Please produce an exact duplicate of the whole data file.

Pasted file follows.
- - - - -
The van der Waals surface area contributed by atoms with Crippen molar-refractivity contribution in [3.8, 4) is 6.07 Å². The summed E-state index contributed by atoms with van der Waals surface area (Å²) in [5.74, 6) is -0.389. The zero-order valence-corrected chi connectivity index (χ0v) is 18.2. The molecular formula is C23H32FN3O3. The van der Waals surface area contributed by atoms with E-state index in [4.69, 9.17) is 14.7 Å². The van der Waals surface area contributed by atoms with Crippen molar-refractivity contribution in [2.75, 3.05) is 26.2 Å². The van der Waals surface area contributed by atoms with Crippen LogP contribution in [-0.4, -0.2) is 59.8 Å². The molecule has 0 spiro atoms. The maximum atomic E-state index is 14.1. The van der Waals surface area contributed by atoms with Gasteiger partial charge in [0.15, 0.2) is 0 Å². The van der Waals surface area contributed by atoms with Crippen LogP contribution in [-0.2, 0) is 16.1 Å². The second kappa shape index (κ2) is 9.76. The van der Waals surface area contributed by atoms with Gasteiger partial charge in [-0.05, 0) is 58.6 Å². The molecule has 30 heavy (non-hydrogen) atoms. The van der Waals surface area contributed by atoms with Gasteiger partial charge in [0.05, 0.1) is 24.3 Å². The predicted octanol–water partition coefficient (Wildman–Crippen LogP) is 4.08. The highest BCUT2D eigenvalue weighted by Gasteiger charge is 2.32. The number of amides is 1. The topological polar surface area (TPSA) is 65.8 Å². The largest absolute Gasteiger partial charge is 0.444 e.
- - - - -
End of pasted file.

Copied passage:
The van der Waals surface area contributed by atoms with Crippen molar-refractivity contribution in [3.8, 4) is 6.07 Å². The summed E-state index contributed by atoms with van der Waals surface area (Å²) in [5.74, 6) is -0.389. The zero-order valence-corrected chi connectivity index (χ0v) is 18.2. The molecular formula is C23H32FN3O3. The van der Waals surface area contributed by atoms with E-state index in [4.69, 9.17) is 14.7 Å². The van der Waals surface area contributed by atoms with Crippen molar-refractivity contribution in [2.75, 3.05) is 26.2 Å². The van der Waals surface area contributed by atoms with Crippen LogP contribution in [-0.4, -0.2) is 59.8 Å². The molecule has 0 spiro atoms. The maximum atomic E-state index is 14.1. The van der Waals surface area contributed by atoms with Gasteiger partial charge in [0.15, 0.2) is 0 Å². The van der Waals surface area contributed by atoms with Crippen LogP contribution in [-0.2, 0) is 16.1 Å². The second kappa shape index (κ2) is 9.76. The van der Waals surface area contributed by atoms with Gasteiger partial charge in [-0.05, 0) is 58.6 Å². The molecule has 30 heavy (non-hydrogen) atoms. The van der Waals surface area contributed by atoms with Gasteiger partial charge in [0.05, 0.1) is 24.3 Å². The predicted octanol–water partition coefficient (Wildman–Crippen LogP) is 4.08. The highest BCUT2D eigenvalue weighted by Gasteiger charge is 2.32. The number of amides is 1. The topological polar surface area (TPSA) is 65.8 Å². The largest absolute Gasteiger partial charge is 0.444 e.